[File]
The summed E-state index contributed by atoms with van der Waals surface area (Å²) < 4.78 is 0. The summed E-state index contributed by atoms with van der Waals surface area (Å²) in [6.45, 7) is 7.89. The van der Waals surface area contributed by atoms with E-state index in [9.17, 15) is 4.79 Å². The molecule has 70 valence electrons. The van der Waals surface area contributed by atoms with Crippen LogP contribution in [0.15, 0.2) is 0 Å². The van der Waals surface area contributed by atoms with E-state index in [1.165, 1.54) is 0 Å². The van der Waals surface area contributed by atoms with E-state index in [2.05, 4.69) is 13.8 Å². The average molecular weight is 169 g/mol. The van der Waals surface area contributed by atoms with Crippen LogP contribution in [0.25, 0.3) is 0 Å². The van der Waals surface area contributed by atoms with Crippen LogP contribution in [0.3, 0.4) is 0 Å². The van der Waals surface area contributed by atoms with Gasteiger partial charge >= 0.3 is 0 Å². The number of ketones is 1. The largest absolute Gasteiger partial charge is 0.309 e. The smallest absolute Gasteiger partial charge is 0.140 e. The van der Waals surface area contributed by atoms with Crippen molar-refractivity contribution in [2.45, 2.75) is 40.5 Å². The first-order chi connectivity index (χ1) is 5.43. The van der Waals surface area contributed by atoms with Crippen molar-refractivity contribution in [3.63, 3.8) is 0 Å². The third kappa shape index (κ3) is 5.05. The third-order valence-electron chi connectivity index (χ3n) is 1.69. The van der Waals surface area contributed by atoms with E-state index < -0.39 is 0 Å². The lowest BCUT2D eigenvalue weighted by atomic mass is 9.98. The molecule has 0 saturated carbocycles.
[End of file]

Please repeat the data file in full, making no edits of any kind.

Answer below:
The summed E-state index contributed by atoms with van der Waals surface area (Å²) < 4.78 is 0. The summed E-state index contributed by atoms with van der Waals surface area (Å²) in [6.45, 7) is 7.89. The van der Waals surface area contributed by atoms with E-state index in [9.17, 15) is 4.79 Å². The molecule has 70 valence electrons. The van der Waals surface area contributed by atoms with Crippen LogP contribution in [0.15, 0.2) is 0 Å². The van der Waals surface area contributed by atoms with E-state index in [1.165, 1.54) is 0 Å². The van der Waals surface area contributed by atoms with E-state index in [2.05, 4.69) is 13.8 Å². The average molecular weight is 169 g/mol. The van der Waals surface area contributed by atoms with Crippen LogP contribution in [0.25, 0.3) is 0 Å². The van der Waals surface area contributed by atoms with Crippen LogP contribution in [0.3, 0.4) is 0 Å². The van der Waals surface area contributed by atoms with Gasteiger partial charge >= 0.3 is 0 Å². The number of ketones is 1. The largest absolute Gasteiger partial charge is 0.309 e. The smallest absolute Gasteiger partial charge is 0.140 e. The van der Waals surface area contributed by atoms with Crippen molar-refractivity contribution in [2.45, 2.75) is 40.5 Å². The first-order chi connectivity index (χ1) is 5.43. The van der Waals surface area contributed by atoms with Crippen molar-refractivity contribution in [3.63, 3.8) is 0 Å². The third kappa shape index (κ3) is 5.05. The third-order valence-electron chi connectivity index (χ3n) is 1.69. The van der Waals surface area contributed by atoms with E-state index < -0.39 is 0 Å². The lowest BCUT2D eigenvalue weighted by atomic mass is 9.98. The molecule has 0 saturated carbocycles.